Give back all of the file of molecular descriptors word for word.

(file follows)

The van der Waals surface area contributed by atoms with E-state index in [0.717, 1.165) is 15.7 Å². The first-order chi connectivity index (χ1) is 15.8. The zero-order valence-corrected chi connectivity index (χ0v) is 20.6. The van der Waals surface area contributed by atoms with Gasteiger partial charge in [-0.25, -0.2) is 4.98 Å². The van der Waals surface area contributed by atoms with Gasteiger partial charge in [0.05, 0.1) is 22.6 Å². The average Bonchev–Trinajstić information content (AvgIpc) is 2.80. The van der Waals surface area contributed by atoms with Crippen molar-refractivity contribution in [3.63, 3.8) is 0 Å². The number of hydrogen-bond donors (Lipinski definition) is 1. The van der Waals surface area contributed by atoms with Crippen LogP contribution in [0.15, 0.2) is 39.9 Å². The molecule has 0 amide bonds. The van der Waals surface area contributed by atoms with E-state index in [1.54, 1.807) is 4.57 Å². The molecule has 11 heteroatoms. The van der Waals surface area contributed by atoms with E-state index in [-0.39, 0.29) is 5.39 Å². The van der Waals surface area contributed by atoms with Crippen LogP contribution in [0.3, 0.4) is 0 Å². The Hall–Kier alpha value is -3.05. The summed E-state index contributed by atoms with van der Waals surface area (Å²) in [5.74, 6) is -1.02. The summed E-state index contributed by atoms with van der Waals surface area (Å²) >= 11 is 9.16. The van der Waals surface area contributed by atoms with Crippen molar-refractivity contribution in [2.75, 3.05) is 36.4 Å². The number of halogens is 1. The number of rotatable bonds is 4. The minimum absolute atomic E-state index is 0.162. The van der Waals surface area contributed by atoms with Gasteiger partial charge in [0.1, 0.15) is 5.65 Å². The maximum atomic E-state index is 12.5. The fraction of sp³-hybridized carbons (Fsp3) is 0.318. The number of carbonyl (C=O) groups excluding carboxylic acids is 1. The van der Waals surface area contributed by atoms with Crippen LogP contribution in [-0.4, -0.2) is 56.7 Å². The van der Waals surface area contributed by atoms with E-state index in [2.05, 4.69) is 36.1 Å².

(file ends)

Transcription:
The van der Waals surface area contributed by atoms with E-state index in [0.717, 1.165) is 15.7 Å². The first-order chi connectivity index (χ1) is 15.8. The zero-order valence-corrected chi connectivity index (χ0v) is 20.6. The van der Waals surface area contributed by atoms with Gasteiger partial charge in [-0.25, -0.2) is 4.98 Å². The van der Waals surface area contributed by atoms with Gasteiger partial charge in [0.05, 0.1) is 22.6 Å². The average Bonchev–Trinajstić information content (AvgIpc) is 2.80. The van der Waals surface area contributed by atoms with Crippen molar-refractivity contribution in [3.63, 3.8) is 0 Å². The number of hydrogen-bond donors (Lipinski definition) is 1. The van der Waals surface area contributed by atoms with Crippen LogP contribution in [0.15, 0.2) is 39.9 Å². The molecule has 0 amide bonds. The van der Waals surface area contributed by atoms with E-state index in [1.54, 1.807) is 4.57 Å². The molecule has 11 heteroatoms. The van der Waals surface area contributed by atoms with E-state index in [-0.39, 0.29) is 5.39 Å². The van der Waals surface area contributed by atoms with Crippen LogP contribution in [0.3, 0.4) is 0 Å². The Hall–Kier alpha value is -3.05. The summed E-state index contributed by atoms with van der Waals surface area (Å²) in [5.74, 6) is -1.02. The summed E-state index contributed by atoms with van der Waals surface area (Å²) >= 11 is 9.16. The van der Waals surface area contributed by atoms with Crippen molar-refractivity contribution in [2.75, 3.05) is 36.4 Å². The number of halogens is 1. The number of rotatable bonds is 4. The minimum absolute atomic E-state index is 0.162. The van der Waals surface area contributed by atoms with Gasteiger partial charge in [0.1, 0.15) is 5.65 Å². The maximum atomic E-state index is 12.5. The fraction of sp³-hybridized carbons (Fsp3) is 0.318. The number of carbonyl (C=O) groups excluding carboxylic acids is 1. The van der Waals surface area contributed by atoms with Crippen LogP contribution in [-0.4, -0.2) is 56.7 Å². The van der Waals surface area contributed by atoms with E-state index in [2.05, 4.69) is 36.1 Å².